When he got within a couple of feet of Rich and John, Rich grabbed Tommy's coat in the middle of his chest and Tommy spilled his books all over the sidewalk. Before anyone could say anything, Rich's right hand came flying towards Tommy's chin. He dropped to the cement instantly. Rich, John and the rest of the seniors hopped into John's Mustang and sped away.

Tommy sat up slowly and mentally floundered in that eerie feeling of tasting blood in your mouth for the first time in your life. He mumbled through his blood, "Beware of elders...?"

The second part of Tommy's horoscope was too much of a reality. He wiped the blood off his mouth and cringed with pain. He gathered up his books and was soon on his way to school again. School went by as usual except for everyone asking Tommy why his bottom lip was so swollen; he never told anyone what happened - the prediction in his horoscope had him too freaked out to discuss it.

Tommy and Bill Egan ran down the hallway towards the front doors while the last bell of the day screamed and filled the corridor. They got to the sidewalk and took their coats off. The nippy morning had turned into a beautiful afternoon and Tommy had all but forgotten what had happened that morning.

Bill Egan had the paper route on the north end of Hoffman Street and Tommy had the south end. They had become good friends over the past few months, and they were on their way to Bill's house to play a new video game. They never made it.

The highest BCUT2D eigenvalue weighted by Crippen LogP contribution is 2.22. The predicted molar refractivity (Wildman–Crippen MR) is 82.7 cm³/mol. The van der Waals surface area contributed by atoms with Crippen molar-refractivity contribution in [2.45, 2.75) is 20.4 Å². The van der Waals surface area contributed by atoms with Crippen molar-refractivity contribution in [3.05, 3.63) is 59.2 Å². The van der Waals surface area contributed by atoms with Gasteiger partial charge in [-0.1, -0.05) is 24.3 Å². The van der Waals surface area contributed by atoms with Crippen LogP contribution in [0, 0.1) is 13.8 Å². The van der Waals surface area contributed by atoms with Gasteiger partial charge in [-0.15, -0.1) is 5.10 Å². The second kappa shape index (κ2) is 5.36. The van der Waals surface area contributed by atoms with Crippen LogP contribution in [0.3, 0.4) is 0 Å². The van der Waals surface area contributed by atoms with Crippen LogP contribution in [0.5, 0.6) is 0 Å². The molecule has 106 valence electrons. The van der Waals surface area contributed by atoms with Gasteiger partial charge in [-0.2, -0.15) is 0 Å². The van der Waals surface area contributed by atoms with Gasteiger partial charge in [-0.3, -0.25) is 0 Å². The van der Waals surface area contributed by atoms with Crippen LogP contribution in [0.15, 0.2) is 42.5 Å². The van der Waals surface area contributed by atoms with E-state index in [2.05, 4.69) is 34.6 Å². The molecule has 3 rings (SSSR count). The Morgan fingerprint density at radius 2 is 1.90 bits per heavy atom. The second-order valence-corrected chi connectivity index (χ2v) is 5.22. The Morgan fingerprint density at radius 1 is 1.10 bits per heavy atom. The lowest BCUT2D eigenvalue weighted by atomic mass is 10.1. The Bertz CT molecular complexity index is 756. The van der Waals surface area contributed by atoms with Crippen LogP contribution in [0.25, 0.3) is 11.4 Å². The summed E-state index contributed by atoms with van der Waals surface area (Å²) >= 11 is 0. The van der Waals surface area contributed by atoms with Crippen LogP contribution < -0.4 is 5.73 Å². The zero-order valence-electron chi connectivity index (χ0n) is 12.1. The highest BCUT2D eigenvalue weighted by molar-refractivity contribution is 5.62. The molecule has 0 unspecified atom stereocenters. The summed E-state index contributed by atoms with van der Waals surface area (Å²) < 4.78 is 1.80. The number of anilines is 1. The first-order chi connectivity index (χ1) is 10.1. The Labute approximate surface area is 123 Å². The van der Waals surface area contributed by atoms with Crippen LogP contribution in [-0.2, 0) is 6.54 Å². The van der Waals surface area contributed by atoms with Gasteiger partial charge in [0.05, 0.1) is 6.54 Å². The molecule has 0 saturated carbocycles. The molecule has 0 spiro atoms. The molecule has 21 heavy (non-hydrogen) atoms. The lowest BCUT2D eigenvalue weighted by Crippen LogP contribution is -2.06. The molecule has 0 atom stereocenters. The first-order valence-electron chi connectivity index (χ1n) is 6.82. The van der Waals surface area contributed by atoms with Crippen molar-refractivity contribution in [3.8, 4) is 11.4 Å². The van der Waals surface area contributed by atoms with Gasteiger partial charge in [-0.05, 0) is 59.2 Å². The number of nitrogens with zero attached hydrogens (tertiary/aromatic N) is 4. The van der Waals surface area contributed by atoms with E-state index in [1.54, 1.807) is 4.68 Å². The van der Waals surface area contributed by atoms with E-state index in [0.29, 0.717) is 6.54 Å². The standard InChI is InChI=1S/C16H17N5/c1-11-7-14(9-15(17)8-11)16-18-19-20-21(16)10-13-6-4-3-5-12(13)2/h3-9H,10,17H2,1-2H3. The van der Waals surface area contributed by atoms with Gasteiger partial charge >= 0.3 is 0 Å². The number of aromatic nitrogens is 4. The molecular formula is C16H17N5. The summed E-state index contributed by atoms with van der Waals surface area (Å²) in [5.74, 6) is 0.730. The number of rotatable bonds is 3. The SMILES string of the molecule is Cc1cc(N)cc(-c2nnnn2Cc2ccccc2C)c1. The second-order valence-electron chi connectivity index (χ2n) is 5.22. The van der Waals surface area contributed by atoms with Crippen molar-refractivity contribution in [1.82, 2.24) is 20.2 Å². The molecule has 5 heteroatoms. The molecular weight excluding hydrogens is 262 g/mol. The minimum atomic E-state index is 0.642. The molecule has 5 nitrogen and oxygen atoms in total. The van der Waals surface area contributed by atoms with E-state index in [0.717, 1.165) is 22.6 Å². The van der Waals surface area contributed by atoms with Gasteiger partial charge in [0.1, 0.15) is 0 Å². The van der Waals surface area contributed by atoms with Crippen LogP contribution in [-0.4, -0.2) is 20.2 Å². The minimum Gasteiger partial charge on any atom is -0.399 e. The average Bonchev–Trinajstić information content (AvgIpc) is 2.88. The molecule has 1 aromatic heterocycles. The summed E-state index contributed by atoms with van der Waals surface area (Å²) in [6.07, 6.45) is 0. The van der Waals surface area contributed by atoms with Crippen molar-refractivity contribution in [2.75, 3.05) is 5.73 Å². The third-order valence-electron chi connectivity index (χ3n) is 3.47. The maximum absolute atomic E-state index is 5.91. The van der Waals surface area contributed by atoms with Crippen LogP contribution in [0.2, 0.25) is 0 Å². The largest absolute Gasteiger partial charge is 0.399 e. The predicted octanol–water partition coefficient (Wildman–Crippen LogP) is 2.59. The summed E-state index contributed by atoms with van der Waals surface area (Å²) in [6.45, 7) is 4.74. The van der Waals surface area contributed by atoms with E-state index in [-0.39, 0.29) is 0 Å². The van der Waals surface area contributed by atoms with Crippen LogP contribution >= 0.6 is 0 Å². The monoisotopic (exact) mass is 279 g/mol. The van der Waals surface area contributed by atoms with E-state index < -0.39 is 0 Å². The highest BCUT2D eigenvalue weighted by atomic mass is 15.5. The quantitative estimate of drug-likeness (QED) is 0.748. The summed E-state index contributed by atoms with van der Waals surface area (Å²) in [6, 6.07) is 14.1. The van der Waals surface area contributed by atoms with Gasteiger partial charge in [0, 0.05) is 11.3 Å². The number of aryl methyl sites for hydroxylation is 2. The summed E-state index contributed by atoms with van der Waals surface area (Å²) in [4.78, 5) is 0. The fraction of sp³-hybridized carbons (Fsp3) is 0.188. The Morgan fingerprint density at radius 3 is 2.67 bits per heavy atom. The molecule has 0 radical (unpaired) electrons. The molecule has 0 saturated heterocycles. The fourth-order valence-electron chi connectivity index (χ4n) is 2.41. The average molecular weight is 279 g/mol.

Walking hastily down the sidewalk, Bill suddenly turned to Tommy, "I'll race you across the street and down to my house!" Before Tommy had time to reply, Bill darted out into the street.

The driver of the newspaper van, doing well over 40 mph, never had a chance to stop. "Biiiiiillll!!!!," Tommy screamed, and for the instant before the van hit him, he looked over at Tommy and smiled. The van hit Bill with a lifeless thud. His body was thrown over twenty feet and landed at the bottom of a large maple tree with and ear-crumpling crack.

Tommy stood helpless. The van driver stepped from the vehicle, eyes bulging from their sockets. Voices were screaming. The ambulance came, the police came, the ambulance left, the police left and the life of Bill Egan was over. Tommy walked home alone in shock, went up to his room and cried.